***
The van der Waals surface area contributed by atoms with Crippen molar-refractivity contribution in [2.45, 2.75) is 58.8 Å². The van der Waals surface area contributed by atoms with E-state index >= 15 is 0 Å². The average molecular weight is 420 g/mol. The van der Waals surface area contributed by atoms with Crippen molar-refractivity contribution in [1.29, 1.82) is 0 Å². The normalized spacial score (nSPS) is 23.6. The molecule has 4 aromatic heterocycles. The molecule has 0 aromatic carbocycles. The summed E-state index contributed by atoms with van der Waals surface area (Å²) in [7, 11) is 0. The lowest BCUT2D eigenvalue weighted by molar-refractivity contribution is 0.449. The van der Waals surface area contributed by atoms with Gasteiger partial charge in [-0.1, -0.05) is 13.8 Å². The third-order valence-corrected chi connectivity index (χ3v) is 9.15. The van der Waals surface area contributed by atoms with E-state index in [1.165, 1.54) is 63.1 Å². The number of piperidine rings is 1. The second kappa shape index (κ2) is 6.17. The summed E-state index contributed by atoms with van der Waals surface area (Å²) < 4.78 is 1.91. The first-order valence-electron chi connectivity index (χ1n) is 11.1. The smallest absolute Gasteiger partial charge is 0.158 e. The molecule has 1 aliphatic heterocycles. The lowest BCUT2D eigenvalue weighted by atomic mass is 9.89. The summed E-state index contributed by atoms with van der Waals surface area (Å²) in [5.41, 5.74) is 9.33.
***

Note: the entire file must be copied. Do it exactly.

The van der Waals surface area contributed by atoms with Crippen molar-refractivity contribution in [2.45, 2.75) is 58.8 Å². The van der Waals surface area contributed by atoms with E-state index >= 15 is 0 Å². The average molecular weight is 420 g/mol. The van der Waals surface area contributed by atoms with Crippen molar-refractivity contribution in [1.29, 1.82) is 0 Å². The normalized spacial score (nSPS) is 23.6. The molecule has 4 aromatic heterocycles. The molecule has 0 aromatic carbocycles. The summed E-state index contributed by atoms with van der Waals surface area (Å²) in [7, 11) is 0. The lowest BCUT2D eigenvalue weighted by molar-refractivity contribution is 0.449. The van der Waals surface area contributed by atoms with Gasteiger partial charge in [-0.1, -0.05) is 13.8 Å². The third-order valence-corrected chi connectivity index (χ3v) is 9.15. The van der Waals surface area contributed by atoms with E-state index in [1.165, 1.54) is 63.1 Å². The number of piperidine rings is 1. The second kappa shape index (κ2) is 6.17. The summed E-state index contributed by atoms with van der Waals surface area (Å²) < 4.78 is 1.91. The first-order valence-electron chi connectivity index (χ1n) is 11.1. The smallest absolute Gasteiger partial charge is 0.158 e. The molecule has 1 aliphatic heterocycles. The lowest BCUT2D eigenvalue weighted by atomic mass is 9.89. The summed E-state index contributed by atoms with van der Waals surface area (Å²) in [5.41, 5.74) is 9.33.